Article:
There’s still heavy rain in store for the area on Monday and Tuesday — and with it, a flash flood risk.
This same dome of high pressure will continue to dominate the weather pattern for the entire week. This will mean some temperature swings, but it also means almost no chance of needed rain until almost Friday.
High pressure that has been keeping it dry and unseasonably warm will remain in control of the weather, but some interactions with Hurricane Maria will bring some caveats.
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This week, temperatures will see some ups and downs and there will be a dose of soaking rainfall.
Monday could be muggy with warmer temperatures coming later in the week. Here’s what you need to know about the workweek weather.
Scattered showers and thunderstorms will kick off the week, but the middle of the workweek will get more sun.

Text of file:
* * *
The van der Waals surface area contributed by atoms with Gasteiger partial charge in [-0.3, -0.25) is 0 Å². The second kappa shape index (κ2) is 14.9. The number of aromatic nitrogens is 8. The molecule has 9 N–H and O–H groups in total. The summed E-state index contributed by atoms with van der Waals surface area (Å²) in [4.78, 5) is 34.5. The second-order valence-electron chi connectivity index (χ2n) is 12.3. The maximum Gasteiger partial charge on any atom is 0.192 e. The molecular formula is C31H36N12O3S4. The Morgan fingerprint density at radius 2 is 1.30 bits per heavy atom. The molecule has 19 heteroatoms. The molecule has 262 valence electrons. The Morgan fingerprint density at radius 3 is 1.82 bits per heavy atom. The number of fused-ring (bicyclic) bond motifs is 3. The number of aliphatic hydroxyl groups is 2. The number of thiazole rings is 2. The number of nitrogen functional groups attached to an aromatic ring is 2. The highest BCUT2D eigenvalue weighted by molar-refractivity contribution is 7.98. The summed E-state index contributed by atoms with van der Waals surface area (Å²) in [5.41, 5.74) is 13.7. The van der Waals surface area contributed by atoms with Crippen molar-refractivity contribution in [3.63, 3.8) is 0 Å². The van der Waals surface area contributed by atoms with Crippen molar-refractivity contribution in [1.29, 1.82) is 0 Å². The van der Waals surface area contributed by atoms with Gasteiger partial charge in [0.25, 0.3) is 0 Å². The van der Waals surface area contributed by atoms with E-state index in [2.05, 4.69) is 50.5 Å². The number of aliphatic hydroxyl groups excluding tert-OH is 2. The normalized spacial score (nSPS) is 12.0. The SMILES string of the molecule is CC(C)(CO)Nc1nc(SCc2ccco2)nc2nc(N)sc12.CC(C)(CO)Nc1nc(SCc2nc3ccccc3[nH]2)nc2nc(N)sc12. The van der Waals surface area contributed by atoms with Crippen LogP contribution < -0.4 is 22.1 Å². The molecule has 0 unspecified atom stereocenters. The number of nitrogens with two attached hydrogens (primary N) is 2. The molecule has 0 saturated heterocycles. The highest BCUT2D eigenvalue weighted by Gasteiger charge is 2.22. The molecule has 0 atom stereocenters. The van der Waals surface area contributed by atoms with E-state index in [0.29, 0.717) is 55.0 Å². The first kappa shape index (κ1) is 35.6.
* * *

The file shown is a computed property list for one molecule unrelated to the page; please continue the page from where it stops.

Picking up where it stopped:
The D.C. region sees some changes in humidity levels this week, as well as a break from strong and severe thunderstorms.
It seems like in the summer, anytime we have a day or two of really nice weather, we have to pay for it with hot and humid weather a few days later. This week is no exception.
The weather won’t interfere for the most part for anyone who does have to work during the first workweek of July, which is abbreviated.
Despite the lack of big weather events, it’s actually going to be quite comfortable for most of the workweek. But by Friday, it will start getting uncomfortably humid again.
Memorial Day ends up being the driest day of the extended holiday weekend, complete with a break in the sticky humidity levels in the D.C. area.
Meteorologist Matt Ritter says this week’s rain will help the region’s drought problem, which has seen drastic improvements in the past month.
Though we can still use more rain to make up our multiyear deficit, we are not going to get it this week. In fact, it looks like another preview of summer weather is on the way.
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